Alternative Spring Breaks: Chicago
Working with animals at PAWS Adoption Center
Nearly 400 students volunteered in this year’s BU Community Service Center Alternative Spring Breaks program. Now celebrating its 25th anniversary, ASB paired students with 37 organizations around the country involved in environmental, affordable housing and homelessness, children’s services, and animal welfare efforts. All week long, we are bringing you first-person accounts of some of those trips.
On Saturday, March 10, at 10 a.m., our ASB group of 8 students, 2 coordinators, and a chaperone piled into an 11-passenger van and set off on a 17-hour drive to Chicago, where we would spend a week volunteering at PAWS Chicago, the Midwest’s largest no-kill animal shelter. Fueled by plenty of soda, coffee, and Red Bull, we drove straight through the night, stopping only for food, gas, and a quick photo op at Niagara Falls. Along the way, we affectionately christened our van “Mildred.”
On Sunday morning, we arrived at Epiphany United Church of Christ, our home base for the week. We were greeted by our friendly host and site contact, Pastor Kevin, who gave us a quick tour of the church and our living accommodations before recommending we head over to the Lincoln Restaurant, known both for its Lincoln memorabilia and its breakfast fare. After eating, we were eager to explore the city and check out some of the major attractions.
Our first stop was Millennium Park, where we saw Anish Kapoor’s massive 110-ton mirrored sculpture Cloud Gate, known to locals as “The Bean.” Next, we headed to the Willis Tower’s Skydeck, where we took advantage of the 360 degree view to take some photos, then drove along the beach down by the scenic Navy Pier. After almost two days of travel and very little sleep, our group was ready to rest and gear up for the week of service that lay ahead of us, so we headed back to Epiphany United Church.
For the next five days, we split our time at PAWS Chicago’s Pippen Fasseas Adoption Center on the north side of Chicago and its Laurie Spay/Neuter Clinic on the south side. Our week began with a tour of the center, followed by some orientation classes to get us ready for the work we would be doing. After a full day of training and education from the professional staff at PAWS, we were certified as Level One Volunteers, and on Tuesday, we split up between the adoption center’s two locations, arriving at 9 a.m. to begin our work with the animals.
As Level One Volunteers, we were mainly responsible for cleaning rooms, filling food and water bowls, and taking the dogs out for walks before PAWS opened for adoptions at noon. Once the front doors opened and potential adopters began arriving to see the animals, we were on hand to answer visitors’ questions and help find homes for the dogs and cats we were taking care of.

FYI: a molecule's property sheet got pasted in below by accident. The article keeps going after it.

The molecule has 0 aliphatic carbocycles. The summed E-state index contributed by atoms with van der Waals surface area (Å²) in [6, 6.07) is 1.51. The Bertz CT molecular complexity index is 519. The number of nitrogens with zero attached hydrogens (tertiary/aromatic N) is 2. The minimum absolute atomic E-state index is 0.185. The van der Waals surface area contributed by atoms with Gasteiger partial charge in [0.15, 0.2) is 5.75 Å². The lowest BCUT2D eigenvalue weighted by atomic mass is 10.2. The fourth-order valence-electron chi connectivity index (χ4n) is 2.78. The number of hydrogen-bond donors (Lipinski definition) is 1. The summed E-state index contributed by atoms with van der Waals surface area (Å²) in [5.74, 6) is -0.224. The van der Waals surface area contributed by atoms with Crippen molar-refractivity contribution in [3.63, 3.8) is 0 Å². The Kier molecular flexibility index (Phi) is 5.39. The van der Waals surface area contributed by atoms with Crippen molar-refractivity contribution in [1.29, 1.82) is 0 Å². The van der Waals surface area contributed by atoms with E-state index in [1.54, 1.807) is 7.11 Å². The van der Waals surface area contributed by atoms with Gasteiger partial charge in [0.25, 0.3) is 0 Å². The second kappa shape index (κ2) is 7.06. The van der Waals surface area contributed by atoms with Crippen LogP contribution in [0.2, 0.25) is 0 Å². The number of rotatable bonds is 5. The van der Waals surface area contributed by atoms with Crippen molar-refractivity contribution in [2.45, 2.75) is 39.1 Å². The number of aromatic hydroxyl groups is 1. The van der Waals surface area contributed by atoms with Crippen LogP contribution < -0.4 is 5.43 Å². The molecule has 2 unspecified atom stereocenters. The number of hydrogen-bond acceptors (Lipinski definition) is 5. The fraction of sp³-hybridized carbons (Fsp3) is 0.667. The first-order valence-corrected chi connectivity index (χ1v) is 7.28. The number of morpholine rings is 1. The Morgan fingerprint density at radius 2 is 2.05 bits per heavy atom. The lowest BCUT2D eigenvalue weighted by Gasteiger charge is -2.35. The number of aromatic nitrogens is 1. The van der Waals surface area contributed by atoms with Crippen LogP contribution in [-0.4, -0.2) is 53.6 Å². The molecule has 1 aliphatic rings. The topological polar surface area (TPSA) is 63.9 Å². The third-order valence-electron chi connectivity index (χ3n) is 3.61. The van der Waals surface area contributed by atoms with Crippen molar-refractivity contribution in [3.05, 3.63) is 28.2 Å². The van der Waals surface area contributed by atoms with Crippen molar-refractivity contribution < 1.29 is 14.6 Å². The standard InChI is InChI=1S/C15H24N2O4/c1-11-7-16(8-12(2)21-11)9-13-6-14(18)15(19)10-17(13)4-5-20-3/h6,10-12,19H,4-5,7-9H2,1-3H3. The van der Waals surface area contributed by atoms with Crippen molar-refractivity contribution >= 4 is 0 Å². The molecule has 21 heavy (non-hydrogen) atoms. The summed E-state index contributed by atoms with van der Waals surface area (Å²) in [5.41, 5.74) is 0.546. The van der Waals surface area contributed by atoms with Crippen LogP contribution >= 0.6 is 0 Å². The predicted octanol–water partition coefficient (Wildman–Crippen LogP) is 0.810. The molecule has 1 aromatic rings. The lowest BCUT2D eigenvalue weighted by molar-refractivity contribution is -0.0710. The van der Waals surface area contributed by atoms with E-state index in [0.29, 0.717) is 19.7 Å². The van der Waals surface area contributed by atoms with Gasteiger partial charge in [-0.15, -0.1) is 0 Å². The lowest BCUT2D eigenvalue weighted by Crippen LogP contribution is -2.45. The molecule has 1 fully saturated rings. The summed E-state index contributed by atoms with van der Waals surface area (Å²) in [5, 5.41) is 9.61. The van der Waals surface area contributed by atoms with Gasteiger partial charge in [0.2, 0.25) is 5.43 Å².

Over the course of the week, dozens of new animals were brought into the shelter. Their ages ranged from a couple of months to more than three years. I grew close to one animal in particular, a two-year-old Australian Cattle mix named Camet. Unlike many of the animals at PAWS, Camet was calm and relaxed when meeting new people. At our very first encounter, he greeted me with an outstretched paw as I sat down to pet him. When I got up to leave, he stood in front of the doorway to keep me from going. After spending a week with this warm and loving dog, it was tough to have to say good-bye.
Throughout the week, one of the themes that seemed to resonate in all of our group discussions was the successful impact PAWS was making in its fight against animal cruelty. During our ASB education night, we learned about PAWS’ impressive adoption rates (4,500 projected for 2012) and euthanasia prevention statistics (the number of homeless dogs and cats killed each year in the city has dropped more than 50 percent since the organization’s founding in 1997. But even more impressive than the numbers and statistics was the care and compassion the PAWS staff showed its animals.
One of the highlights of our week came when a Boxer mix named Jumper was adopted. He had become a favorite of many PAWS volunteers, and it was awesome to see him matched up with a prospective family just minutes before we left the center on our last day.
As Mildred pulled back into the Fuller lot on Comm Ave on Sunday, I realized our group had returned with more than we left with (no, we did not bring any dogs or cats back). Along with all the extra trail mix, pretzels, and Starbursts, our group of 11 had camera phones full of photos and unforgettable memories of being able to make an impact in an area of real importance. A big thanks to PAWS Chicago and BU ASB for making the trip an awesome experience that we won’t soon forget.
Benjamin Chodosh can be reached at firstname.lastname@example.org Comments